# Are all circles ellipses?

**Circles**Are

**Ellipses**. It is possible to construct an

**ellipse**that appears to be a

**circle**. But an

**ellipse**possesses a distinct ontology, a second focus, that no

**circle**can possess. A

**circle**is just an

**ellipse**in which the two foci coincide.

Considering this, is Circle A ellipse?

In fact a **Circle** is an **Ellipse**, where both foci are at the same point (the center). In other words, a **circle** is a "special case" of an **ellipse**. **Ellipses** Rule!

**difference between**the

**circle**and the

**ellipse**is that

**in an ellipse**, there are two radius measures, one horizontally along the x-axis, the other vertically along the y-axis. Clearly, for a

**circle**both these have the same value. By convention, the y radius is usually called b and the x radius is called a.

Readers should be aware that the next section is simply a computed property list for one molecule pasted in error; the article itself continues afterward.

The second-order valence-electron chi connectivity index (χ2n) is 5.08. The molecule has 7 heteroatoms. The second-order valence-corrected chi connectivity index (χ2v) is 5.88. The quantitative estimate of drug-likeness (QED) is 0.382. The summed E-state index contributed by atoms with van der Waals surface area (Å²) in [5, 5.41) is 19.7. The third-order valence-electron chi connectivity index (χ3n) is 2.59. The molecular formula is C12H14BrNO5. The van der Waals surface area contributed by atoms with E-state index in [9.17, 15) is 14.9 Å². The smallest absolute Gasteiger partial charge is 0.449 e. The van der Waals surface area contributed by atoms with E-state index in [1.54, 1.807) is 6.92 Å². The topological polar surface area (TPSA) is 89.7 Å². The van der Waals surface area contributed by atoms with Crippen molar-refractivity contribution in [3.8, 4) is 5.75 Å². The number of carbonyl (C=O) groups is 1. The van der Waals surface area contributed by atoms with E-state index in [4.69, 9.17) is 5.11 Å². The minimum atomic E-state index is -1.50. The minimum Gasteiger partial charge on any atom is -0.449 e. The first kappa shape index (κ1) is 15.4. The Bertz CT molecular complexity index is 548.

Beside this, are all circles ovals?

6 Answers. **Circles** and **ovals** are both types of ellipses. An '**oval**' is really the informal term for an 'ellipse', whereas a '**circle**' is an ellipse where the semi-major and semi-minor axes are equal. If you're talking about higher-dimensions, the word you are looking for is probably ellipsoid.

Dividing both sides by r2 yields x2r2+k2y2r2=1, an **ellipse** in standard form. Thus transformation from a **circle** to an **ellipse** is scaling x−x0 and y−y0. HINT. -Any **circle** is in bijective correspondence (actually is homeomorphic) with all **ellipse** having the same center (and a lot of others **ellipses**).